Every day, dozens of commitments (and distractions) vie for our time. There are project deadlines, team meetings and client lunches to juggle at the office; chores, school work, sports practice and the ever-present question of ‘Whatâ€™s for dinner?’ at home. Itâ€™s easy to see how the idea of ‘giving back’ gets pushed to the side, to become something youâ€™ll focus on later — when the kids are grown or when you retire.
That impulse is understandable, but I would argue that you do have time right now to serve your community, to volunteer, and help others. Hereâ€™s why.
Youâ€™ll Feel Better About Your ‘Real’ Work
A number of intangible benefits spring from giving back: pride, satisfaction and accomplishment are just a few, according to the Corporation for National and Community Service. Volunteering is also a way to develop new skills and grow your network. It can even help boost morale around the office if you encourage your team members to join in.
Your Skills Can Make a Difference
Iâ€™m not a fan of the idea of running nonprofits (or governments, for that matter) ‘like a business.’ They have different goals and constraints that make these sorts of truisms unhelpful, as well as condescending.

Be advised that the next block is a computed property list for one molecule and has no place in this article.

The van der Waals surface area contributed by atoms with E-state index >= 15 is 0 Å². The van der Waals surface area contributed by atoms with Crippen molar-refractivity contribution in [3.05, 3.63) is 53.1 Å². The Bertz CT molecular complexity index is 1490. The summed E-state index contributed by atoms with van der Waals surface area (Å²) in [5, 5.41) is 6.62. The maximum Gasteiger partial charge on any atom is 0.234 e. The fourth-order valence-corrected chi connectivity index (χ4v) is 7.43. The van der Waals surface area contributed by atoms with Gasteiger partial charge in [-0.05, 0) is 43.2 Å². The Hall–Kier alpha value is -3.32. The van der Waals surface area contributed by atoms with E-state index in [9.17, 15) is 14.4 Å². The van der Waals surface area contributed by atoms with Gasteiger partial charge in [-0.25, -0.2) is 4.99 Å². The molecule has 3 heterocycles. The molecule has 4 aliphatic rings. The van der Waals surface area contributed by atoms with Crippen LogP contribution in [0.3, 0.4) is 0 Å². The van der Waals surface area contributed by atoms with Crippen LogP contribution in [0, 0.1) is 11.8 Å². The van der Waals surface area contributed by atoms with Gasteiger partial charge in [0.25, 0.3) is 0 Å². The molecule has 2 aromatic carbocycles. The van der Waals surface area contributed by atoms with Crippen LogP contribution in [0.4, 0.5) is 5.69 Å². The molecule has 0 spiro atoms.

But I am a fan of seeing entrepreneurs and business leaders take their skills and put them to work in the service of nonprofitsâ€™ missions. This was our goal with a recent social media contest that we entered (and won!) on behalf of the IRIS Domestic Violence Center. As part of Mercedes-Benz of Baton Rougeâ€™s #CforCharity contest, the company allowed several members of the Greater Baton Rouge Business Reportâ€™s 2014 Forty Under 40 class, myself included, to drive its C-Class vehicle for one month. The winner of the contest got to donateÂ $2,500 to the charity of their choice.
Mary Ellen Slayter is CEO of Reputation Capital. Before launching a content marketing firm in her home state of Louisiana, she spent more than 10 years working as a traditional journalist, primarily at The Washington Post, where she authored the Career Track column, worked as an editor in the business news department, and worked at email newsletter publisher SmartBrief.
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